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Distribution Centers in the Inland Empire: Space hard to find, but more development is predicted

In a previous blog post, we discussed the Southern California warehouse market.  In this post, we want to focus on the Inland Empire region – the logistics hub of Southern California. Located about 50 miles east of Los Angeles, the region has 1.1 billion square feet of warehouse space. The traditional strength of the Inland Empire has been its access to the nation’s largest port complex in Los Angeles-Long Beach. 

Importers choose the Inland Empire for import distribution operations because:

  • Rental rates are 15 to 20 percent lower than properties in Los Angeles County
  • They need a large amount of space, and it’s next to impossible to find vacant property of 300,000 square feet or more near the Southern California ports

Although trucking and other transportation costs to move products to Inland Empire distribution centers are higher, they are more than offset by the savings in labor, land and rents.

That said, space is becoming harder to find in the Inland Empire, particularly large distribution centers of 500,000 square feet or more.  Property that became vacant during the 2008-2009 recession has largely been reabsorbed.  The current vacancy rate is hovering around 6%, down from about 9% in 2009.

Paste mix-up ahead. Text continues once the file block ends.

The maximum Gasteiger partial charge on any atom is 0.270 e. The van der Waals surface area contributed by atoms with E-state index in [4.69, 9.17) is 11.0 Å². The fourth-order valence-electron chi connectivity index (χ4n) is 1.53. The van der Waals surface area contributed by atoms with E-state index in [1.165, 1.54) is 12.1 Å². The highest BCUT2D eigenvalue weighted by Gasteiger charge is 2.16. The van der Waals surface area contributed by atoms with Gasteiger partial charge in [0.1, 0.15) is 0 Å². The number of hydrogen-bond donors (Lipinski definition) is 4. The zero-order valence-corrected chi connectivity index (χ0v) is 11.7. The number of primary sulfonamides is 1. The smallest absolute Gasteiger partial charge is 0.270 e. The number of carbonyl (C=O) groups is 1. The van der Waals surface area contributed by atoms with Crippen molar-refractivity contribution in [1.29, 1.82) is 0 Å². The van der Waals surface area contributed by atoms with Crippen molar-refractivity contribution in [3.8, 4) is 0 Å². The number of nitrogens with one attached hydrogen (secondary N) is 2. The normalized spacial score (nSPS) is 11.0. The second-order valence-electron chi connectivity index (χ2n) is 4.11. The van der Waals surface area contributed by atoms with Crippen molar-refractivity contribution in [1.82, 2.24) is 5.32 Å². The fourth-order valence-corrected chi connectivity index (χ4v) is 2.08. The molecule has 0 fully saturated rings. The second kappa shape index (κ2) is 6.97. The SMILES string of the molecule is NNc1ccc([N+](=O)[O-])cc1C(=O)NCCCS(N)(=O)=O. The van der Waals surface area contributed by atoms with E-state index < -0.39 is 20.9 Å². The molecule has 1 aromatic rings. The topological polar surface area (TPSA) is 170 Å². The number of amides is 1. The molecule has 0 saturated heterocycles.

inland empire warehouse

Are Inland Empire distribution centers impossible to find?  

No, there are deals to be had.  For example, Weber Logistics, which operates 7 large Inland Empire distribution centers, was recently able to lease, implement, and go-live on a new 330,000 square foot DC within 45 days. 

But continued property development will be required to meet a growing demand for space and, according to Blaine Kelly of commercial real estate giant CBRE, developers are back in the market.  He says plans have been announced for construction of about a dozen large facilities on speculation in the Inland Empire. 

Factors fueling this speculative growth include:

  • The need for companies to efficiently get products to Southern California’s huge consumer market of 16 million
  • Cargo volume growth at the Ports of Los Angeles and Long Beach – America’s two busiest ocean container ports
  • The rapid growth of eCommerce fulfillment

eCommerce fulfillment could be the biggest trend in industrial real estate in the region.  Amazon recently opened a 950,000-square-foot fulfillment center in San Bernardino, joining other retailers that had already established eCommerce fulfillment operations in the Inland Empire. 

Whether it’s eCommerce or traditional distribution operations, the Inland Empire will continue to be a distribution location of choice for many years.  Weber first established a presence in the Inland Empire over 20 years ago, making us one of the first third party logistics providers to locate in the region.  Feel free to email us with any questions about Inland Empire warehouse space, or post a comment.  

 

Weber Logistics is the leader in West Coast and California logistics, warehousing and trucking.

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Comments

This is a really good sign of economic growth within the industry. The lack of available space and need to new development projects should also give further boost by creating new jobs in the Inland Empire.
Posted @ Thursday, March 21, 2013 4:22 AM by Transglobal
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